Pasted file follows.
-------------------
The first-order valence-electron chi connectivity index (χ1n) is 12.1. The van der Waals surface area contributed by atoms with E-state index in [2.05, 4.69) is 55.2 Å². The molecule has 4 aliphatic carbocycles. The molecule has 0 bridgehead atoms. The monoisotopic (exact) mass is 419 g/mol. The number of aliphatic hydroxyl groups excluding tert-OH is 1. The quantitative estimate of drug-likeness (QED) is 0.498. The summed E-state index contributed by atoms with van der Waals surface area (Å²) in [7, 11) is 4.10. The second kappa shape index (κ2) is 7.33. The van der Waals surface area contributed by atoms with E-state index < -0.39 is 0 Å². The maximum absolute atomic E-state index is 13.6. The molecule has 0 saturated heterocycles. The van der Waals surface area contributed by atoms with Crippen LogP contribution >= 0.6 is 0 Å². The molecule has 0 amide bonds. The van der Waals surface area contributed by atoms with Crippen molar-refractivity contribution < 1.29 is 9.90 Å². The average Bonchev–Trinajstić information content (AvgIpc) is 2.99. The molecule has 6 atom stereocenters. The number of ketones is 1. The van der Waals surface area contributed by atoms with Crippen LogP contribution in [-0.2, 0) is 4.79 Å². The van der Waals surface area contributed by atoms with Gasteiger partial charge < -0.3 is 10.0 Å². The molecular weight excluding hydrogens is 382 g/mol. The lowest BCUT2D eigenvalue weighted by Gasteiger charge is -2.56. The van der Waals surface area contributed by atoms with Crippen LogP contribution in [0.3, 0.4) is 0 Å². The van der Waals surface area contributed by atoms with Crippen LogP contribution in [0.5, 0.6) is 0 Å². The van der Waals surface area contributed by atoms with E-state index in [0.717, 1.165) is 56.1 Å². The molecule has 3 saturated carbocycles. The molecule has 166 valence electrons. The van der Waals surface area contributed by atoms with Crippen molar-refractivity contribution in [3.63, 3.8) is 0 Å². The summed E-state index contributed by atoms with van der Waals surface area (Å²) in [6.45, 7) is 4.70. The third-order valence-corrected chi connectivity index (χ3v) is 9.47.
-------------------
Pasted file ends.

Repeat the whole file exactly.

The first-order valence-electron chi connectivity index (χ1n) is 12.1. The van der Waals surface area contributed by atoms with E-state index in [2.05, 4.69) is 55.2 Å². The molecule has 4 aliphatic carbocycles. The molecule has 0 bridgehead atoms. The monoisotopic (exact) mass is 419 g/mol. The number of aliphatic hydroxyl groups excluding tert-OH is 1. The quantitative estimate of drug-likeness (QED) is 0.498. The summed E-state index contributed by atoms with van der Waals surface area (Å²) in [7, 11) is 4.10. The second kappa shape index (κ2) is 7.33. The van der Waals surface area contributed by atoms with E-state index < -0.39 is 0 Å². The maximum absolute atomic E-state index is 13.6. The molecule has 0 saturated heterocycles. The van der Waals surface area contributed by atoms with Crippen LogP contribution >= 0.6 is 0 Å². The molecule has 0 amide bonds. The van der Waals surface area contributed by atoms with Crippen molar-refractivity contribution < 1.29 is 9.90 Å². The average Bonchev–Trinajstić information content (AvgIpc) is 2.99. The molecule has 6 atom stereocenters. The number of ketones is 1. The van der Waals surface area contributed by atoms with Crippen LogP contribution in [-0.2, 0) is 4.79 Å². The van der Waals surface area contributed by atoms with Gasteiger partial charge < -0.3 is 10.0 Å². The molecular weight excluding hydrogens is 382 g/mol. The lowest BCUT2D eigenvalue weighted by Gasteiger charge is -2.56. The van der Waals surface area contributed by atoms with Crippen LogP contribution in [0.3, 0.4) is 0 Å². The van der Waals surface area contributed by atoms with Crippen LogP contribution in [0.5, 0.6) is 0 Å². The van der Waals surface area contributed by atoms with E-state index in [0.717, 1.165) is 56.1 Å². The molecule has 3 saturated carbocycles. The molecule has 166 valence electrons. The van der Waals surface area contributed by atoms with Crippen molar-refractivity contribution in [3.63, 3.8) is 0 Å². The summed E-state index contributed by atoms with van der Waals surface area (Å²) in [6.45, 7) is 4.70. The third-order valence-corrected chi connectivity index (χ3v) is 9.47.